Christie Administration appointees are telling the Tesla Motors to fugetaboutit, Save Jerseyans, and in this blogger’s humble opinion, it’s a decision that’s symptomatic of everything wrong with modern America government.
Long story short, the New Jersey Motor Vehicle Commission (NJMVC) adopted a rule change (PDF) on Tuesday requiring all new car dealers operating within the state to offer up a franchise agreement before receiving a license from Trenton. The problem for Tesla, one of the world’s most innovative and celebrated automotive companies is that they are both manufacturer and distributor of all Tesla vehicles.
This year’s hot congressional contests are happening further north, in CD3 and CD12, but that doesn’t mean elections are cancelled everywhere else, Save Jerseyans.
For starters, the reelection campaign of Rep. Frank LoBiondo (R-NJ02) is kicking off a one-day, 8-county bus tour on March 29th. It all starts with a kick off rally at 8:00 a.m. in Ocean City followed up by a host of stops and wrapping up in Egg Harbor Township.
The Christie Administration received a little bit of good news on Tuesday afternoon, Save Jerseyans, despite having to watch the latest chapter in the Bridgegate spectacle play out in Mercer County Superior Court.
New Jersey’s Supreme Court granted a temporary stay of a March 7th order requiring the infamous Council on Affordable Housing (COAH) to convene and concoct new rules directing municipalities in the process of allocating lower income housing.
Bad polling news at home in a blue state isn’t easy to take, Save Jerseyans, but a new Des Moines Register Iowa Pollcould prove decidedly more problematic for a Bridgegate-battered GOP Governor looking to go national. Some excerpts:
“57 percent of Iowa adults disapprove of the way Christie, the New Jersey governor and one of the most-talked-about potential 2016 presidential candidates, has handled the controversy.”
“Another 25 percent approve, and 18 percent say they’re not sure, according to the Feb. 23-26 poll of 703 Iowa adults.”
Republicans in Iowa are a little more understanding: 47 percent disapprove of how Christie has dealt with the controversy surrounding his staff’s involvement in closing lanes on the heavily trafficked George Washington Bridge last fall as retaliation for a mayor’s refusal to support his re-election bid. Thirty-four percent approve.”
The Kean-Christie rift doesn’t manifest itself in a “hot” war, Save Jerseyans, but it’s clear enough to legislative Republicans that the 2013 election signaled the beginning of a new era in state GOP politics.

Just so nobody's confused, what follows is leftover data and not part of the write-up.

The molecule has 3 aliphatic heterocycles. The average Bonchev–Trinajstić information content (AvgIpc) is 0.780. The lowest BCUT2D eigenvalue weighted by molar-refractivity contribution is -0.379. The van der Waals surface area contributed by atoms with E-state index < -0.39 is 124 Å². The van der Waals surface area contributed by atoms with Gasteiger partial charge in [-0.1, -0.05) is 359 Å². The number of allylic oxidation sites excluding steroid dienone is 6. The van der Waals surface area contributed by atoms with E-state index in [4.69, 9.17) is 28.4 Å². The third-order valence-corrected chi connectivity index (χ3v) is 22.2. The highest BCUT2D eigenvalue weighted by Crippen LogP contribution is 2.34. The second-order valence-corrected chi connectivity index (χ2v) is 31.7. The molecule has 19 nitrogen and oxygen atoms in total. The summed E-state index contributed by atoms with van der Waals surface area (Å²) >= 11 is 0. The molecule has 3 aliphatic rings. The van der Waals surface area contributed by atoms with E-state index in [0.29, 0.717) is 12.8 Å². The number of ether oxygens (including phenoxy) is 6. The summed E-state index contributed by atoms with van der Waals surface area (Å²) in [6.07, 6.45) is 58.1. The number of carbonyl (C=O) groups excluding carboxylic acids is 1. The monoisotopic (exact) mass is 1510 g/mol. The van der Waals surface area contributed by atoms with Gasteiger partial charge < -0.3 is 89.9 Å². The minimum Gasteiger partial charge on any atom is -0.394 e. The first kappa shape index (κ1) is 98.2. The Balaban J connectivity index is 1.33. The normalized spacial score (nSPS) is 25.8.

Governor Christie is in damage control mode, fighting lame duck status and a weary national GOP electorate. Legislative Republican leaders, on the other hand, are increasingly looking forward and making independent decisions.
Yet another independent, nonpartisan research study has proven what Trenton Democrats continue to stubbornly deny, Save Jerseyans: their policies drive taxpayers out of the state.
Regent Atlantic’s findings should provide a shock to the system of every policymaker with half a heart and some semblance of a functioning brain:
An analysis of income tax returns filed in New Jersey shows that taxpayers are changing their domiciles to lower-tax states. In 2010, there were 87,630 federal tax returns filed in states other than New Jersey by people who filed their 2009 tax returns in New Jersey. These 87,630 tax returns accounted for a loss of $5.5 billion in taxable income for New Jersey.
(2) Asking tough questions and championing real reforms.
Trenton Democrats have made it clear which path they prefer (hint hint #1). The Republican members of the Legislative Select Committee on Investigation (SCI) favor door #2 and they proved it on Friday…
New Jersey Republicans aren’t accustomed to competitive primaries. The closest we’ve seen in recent history was back in 2005 (the first statewide race in which your Blogger-in-Chief was eligible to vote) when Doug Forrester edged by Bret Schundler by less than 5-points in a very crowded field.